There is something  about being responsible at a very young age and being in control down in the engine room driving a big Crossley engine that was very exciting, in those  days it was stopped and started with orders from the wheelhouse on the telegraph for ahead or astern  slow, half, or full. There were two controls, a large wheel and a small one ( the throttle), when you had to go from ahead to astern you would reduce engine speed with the  small wheel  turn the big wheel to stop at about 12 o’clock,  the engine would stop then wind it slowly anti clockwise where it would with a blast of air,  start the engine and go astern. You had to rely on the skipper and  he on you when he rings down on the telegraph that you do the right thing, it’s was big responsibility  because men’s lives are at risk.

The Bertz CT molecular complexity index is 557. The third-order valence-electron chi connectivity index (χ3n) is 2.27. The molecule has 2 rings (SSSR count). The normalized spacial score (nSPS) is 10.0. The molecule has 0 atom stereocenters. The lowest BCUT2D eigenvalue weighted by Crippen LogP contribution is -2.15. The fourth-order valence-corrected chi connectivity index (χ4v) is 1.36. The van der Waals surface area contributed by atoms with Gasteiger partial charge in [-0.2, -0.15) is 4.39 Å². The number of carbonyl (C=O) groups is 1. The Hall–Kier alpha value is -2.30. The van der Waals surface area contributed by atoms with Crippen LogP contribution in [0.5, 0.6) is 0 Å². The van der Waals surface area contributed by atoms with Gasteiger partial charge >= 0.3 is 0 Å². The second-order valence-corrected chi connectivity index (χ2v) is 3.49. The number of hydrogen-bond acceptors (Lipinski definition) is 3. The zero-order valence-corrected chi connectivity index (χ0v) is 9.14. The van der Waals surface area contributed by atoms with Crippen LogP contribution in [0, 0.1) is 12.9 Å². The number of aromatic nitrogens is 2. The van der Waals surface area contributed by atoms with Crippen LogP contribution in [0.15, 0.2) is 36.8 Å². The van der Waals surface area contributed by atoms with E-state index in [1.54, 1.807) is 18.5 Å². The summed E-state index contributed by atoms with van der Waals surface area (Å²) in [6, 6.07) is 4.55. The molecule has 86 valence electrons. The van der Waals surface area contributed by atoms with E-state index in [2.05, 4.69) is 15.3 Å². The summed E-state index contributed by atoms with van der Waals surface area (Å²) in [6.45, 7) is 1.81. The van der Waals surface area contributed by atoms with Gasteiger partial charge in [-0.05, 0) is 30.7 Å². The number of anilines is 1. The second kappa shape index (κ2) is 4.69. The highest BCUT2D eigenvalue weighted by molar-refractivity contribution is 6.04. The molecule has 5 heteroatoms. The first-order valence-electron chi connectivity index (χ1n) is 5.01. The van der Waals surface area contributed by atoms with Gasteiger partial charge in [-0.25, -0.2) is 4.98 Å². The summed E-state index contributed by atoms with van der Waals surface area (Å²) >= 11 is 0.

I  did quite a few holiday reliefs on the Hawkstone and it was while doing this time that I started to get very interested in the deck work up top, steering the tug, throwing out the ropes etc, watching the movement of the barges and tide sets through the bridges of London shooting craft off and picking craft up and the manoeuvres involved  after I had cleaned all the brass  and copper in the engine room of course. The engine in the Hawkstone was a British Polar, the same air start principal but slightly different controls. One day we were towing four barges up river in Lower Hope when the table in our aft cabin started to jump up and down, I ran into the engine room and slowed the engine until the table stopped moving about , the  problem was one of the propeller blades had broken off hence it jumping up and down like an irate donkey!!!  We were able very slowly to moor on a buoy that had Cory’s rubbish barges waiting to enter Mucking Creek and then another tug came out and  towed us and our barges up to Erith for repairs.